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Straight from the Specialists

Budget 2013: A high-calorie budget

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(Any opinions expressed here are those of the author and not of Reuters)

India’s left-leaning government believes in the ‘eat more, burn more’ philosophy in managing its finances. Budget 2013 takes that idea further with an even stronger projected rise in spending.

If the increased spending is aimed at productive use, it may still end up doing some good. But the track record does not inspire confidence. I hope that after talking the talk, the finance minister will not lose his nerve when it’s time to walk the walk.

With an increase in tax rates for corporates and the rich, and perhaps help from a reflating economy, the budget hopes for a 19 percent increase in tax collection. It is also budgeting for a 16.4 percent increase in overall spending. And this is despite an implausible 10 percent decline in subsidies.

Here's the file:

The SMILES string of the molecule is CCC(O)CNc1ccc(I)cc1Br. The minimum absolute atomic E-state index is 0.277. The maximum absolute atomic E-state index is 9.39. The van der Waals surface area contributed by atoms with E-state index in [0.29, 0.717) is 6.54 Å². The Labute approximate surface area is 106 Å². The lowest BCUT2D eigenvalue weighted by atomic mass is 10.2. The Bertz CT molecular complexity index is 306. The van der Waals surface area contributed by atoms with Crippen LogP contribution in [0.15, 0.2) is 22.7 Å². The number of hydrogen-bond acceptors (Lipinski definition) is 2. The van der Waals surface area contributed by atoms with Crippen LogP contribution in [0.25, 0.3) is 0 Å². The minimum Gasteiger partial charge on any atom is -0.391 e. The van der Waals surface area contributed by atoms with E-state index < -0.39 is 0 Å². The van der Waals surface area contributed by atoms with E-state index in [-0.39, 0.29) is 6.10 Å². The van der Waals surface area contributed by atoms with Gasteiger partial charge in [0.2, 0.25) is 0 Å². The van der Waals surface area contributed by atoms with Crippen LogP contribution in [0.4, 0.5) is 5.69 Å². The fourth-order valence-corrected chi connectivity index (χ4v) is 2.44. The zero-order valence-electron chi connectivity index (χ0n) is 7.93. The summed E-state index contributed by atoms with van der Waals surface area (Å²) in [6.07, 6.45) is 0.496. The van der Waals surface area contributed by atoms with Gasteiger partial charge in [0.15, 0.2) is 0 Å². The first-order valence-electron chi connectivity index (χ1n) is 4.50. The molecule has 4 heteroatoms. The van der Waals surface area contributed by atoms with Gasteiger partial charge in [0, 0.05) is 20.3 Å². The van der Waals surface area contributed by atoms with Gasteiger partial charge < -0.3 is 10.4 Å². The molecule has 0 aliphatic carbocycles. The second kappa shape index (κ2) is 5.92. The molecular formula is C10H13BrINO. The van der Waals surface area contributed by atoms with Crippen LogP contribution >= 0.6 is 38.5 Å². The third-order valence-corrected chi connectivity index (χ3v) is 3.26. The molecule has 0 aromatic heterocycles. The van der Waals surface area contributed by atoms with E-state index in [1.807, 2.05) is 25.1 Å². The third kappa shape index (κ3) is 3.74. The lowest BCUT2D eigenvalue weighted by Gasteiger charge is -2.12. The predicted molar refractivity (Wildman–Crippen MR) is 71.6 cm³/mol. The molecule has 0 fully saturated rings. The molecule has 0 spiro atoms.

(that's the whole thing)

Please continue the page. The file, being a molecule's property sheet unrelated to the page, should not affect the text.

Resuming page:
Given that it wants to keep its borrowings under check, the government is hoping for a 134 percent increase in disinvestment of its shares in public companies (but not through privatization). If the IMF’s definition of fiscal deficit is used, which treats disinvestment as financing not revenue, then there is really no decline in the deficit expected. Clearly, the government’s voracious appetite remains as stout as ever.

Budget 2013 does have some words of wisdom

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(Any opinions expressed here are those of the author and not of Reuters)

The finance minister had a tough job in hand with this being the government’s last budget before elections due in 2014. P. Chidambaram had to focus on fiscal consolidation while walking a tightrope between populism and pragmatism.

In my previous column, I had written about the issues he needs to address. Here’s a look at how Budget 2013 fared on these counts.

Budget 2013: An opportunity missed